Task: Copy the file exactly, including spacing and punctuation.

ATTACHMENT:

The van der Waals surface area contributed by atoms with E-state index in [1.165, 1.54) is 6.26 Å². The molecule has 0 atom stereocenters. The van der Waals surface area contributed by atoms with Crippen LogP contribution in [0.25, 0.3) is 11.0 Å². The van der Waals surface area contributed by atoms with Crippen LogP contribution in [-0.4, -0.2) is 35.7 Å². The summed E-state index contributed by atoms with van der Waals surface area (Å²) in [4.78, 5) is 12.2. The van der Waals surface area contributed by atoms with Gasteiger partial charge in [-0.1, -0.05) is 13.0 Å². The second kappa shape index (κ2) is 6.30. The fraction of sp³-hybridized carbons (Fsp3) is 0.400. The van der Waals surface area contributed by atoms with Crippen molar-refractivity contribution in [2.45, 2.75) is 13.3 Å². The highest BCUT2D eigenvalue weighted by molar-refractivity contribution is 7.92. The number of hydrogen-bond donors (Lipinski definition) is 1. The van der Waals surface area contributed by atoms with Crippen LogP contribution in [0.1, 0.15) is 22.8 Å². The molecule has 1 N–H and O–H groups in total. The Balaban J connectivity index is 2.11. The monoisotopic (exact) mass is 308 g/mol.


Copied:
The van der Waals surface area contributed by atoms with E-state index in [1.165, 1.54) is 6.26 Å². The molecule has 0 atom stereocenters. The van der Waals surface area contributed by atoms with Crippen LogP contribution in [0.25, 0.3) is 11.0 Å². The van der Waals surface area contributed by atoms with Crippen LogP contribution in [-0.4, -0.2) is 35.7 Å². The summed E-state index contributed by atoms with van der Waals surface area (Å²) in [4.78, 5) is 12.2. The van der Waals surface area contributed by atoms with Gasteiger partial charge in [-0.1, -0.05) is 13.0 Å². The second kappa shape index (κ2) is 6.30. The fraction of sp³-hybridized carbons (Fsp3) is 0.400. The van der Waals surface area contributed by atoms with Crippen molar-refractivity contribution in [2.45, 2.75) is 13.3 Å². The highest BCUT2D eigenvalue weighted by molar-refractivity contribution is 7.92. The number of hydrogen-bond donors (Lipinski definition) is 1. The van der Waals surface area contributed by atoms with Crippen LogP contribution in [0.1, 0.15) is 22.8 Å². The molecule has 1 N–H and O–H groups in total. The Balaban J connectivity index is 2.11. The monoisotopic (exact) mass is 308 g/mol.